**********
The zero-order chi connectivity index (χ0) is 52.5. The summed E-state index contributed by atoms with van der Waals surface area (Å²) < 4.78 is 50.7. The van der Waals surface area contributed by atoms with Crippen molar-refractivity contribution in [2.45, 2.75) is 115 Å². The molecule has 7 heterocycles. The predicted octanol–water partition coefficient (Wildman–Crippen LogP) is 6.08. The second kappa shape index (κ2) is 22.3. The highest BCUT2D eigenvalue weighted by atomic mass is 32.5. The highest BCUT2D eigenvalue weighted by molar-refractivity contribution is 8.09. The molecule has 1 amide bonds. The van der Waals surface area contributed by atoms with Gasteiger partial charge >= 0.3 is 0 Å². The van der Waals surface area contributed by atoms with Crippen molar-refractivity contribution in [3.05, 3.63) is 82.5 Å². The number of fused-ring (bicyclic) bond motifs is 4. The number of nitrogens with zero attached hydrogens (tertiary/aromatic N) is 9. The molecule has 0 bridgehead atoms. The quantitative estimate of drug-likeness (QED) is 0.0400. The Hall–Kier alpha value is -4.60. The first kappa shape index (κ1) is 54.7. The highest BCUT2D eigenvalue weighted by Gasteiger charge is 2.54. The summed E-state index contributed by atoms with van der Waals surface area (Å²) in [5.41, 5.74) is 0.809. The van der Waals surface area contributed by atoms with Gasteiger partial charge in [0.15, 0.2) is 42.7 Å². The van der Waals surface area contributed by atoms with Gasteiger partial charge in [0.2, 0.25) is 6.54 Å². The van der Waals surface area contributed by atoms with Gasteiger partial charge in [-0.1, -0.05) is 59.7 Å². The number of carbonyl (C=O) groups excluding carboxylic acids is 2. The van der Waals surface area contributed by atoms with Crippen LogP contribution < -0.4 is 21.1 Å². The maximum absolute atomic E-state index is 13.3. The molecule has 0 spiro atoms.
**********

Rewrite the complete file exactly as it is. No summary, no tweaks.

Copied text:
The zero-order chi connectivity index (χ0) is 52.5. The summed E-state index contributed by atoms with van der Waals surface area (Å²) < 4.78 is 50.7. The van der Waals surface area contributed by atoms with Crippen molar-refractivity contribution in [2.45, 2.75) is 115 Å². The molecule has 7 heterocycles. The predicted octanol–water partition coefficient (Wildman–Crippen LogP) is 6.08. The second kappa shape index (κ2) is 22.3. The highest BCUT2D eigenvalue weighted by atomic mass is 32.5. The highest BCUT2D eigenvalue weighted by molar-refractivity contribution is 8.09. The molecule has 1 amide bonds. The van der Waals surface area contributed by atoms with Gasteiger partial charge >= 0.3 is 0 Å². The van der Waals surface area contributed by atoms with Crippen molar-refractivity contribution in [3.05, 3.63) is 82.5 Å². The number of fused-ring (bicyclic) bond motifs is 4. The number of nitrogens with zero attached hydrogens (tertiary/aromatic N) is 9. The molecule has 0 bridgehead atoms. The quantitative estimate of drug-likeness (QED) is 0.0400. The Hall–Kier alpha value is -4.60. The first kappa shape index (κ1) is 54.7. The highest BCUT2D eigenvalue weighted by Gasteiger charge is 2.54. The summed E-state index contributed by atoms with van der Waals surface area (Å²) in [5.41, 5.74) is 0.809. The van der Waals surface area contributed by atoms with Gasteiger partial charge in [0.15, 0.2) is 42.7 Å². The van der Waals surface area contributed by atoms with Gasteiger partial charge in [0.2, 0.25) is 6.54 Å². The van der Waals surface area contributed by atoms with Gasteiger partial charge in [-0.1, -0.05) is 59.7 Å². The number of carbonyl (C=O) groups excluding carboxylic acids is 2. The van der Waals surface area contributed by atoms with Crippen LogP contribution < -0.4 is 21.1 Å². The maximum absolute atomic E-state index is 13.3. The molecule has 0 spiro atoms.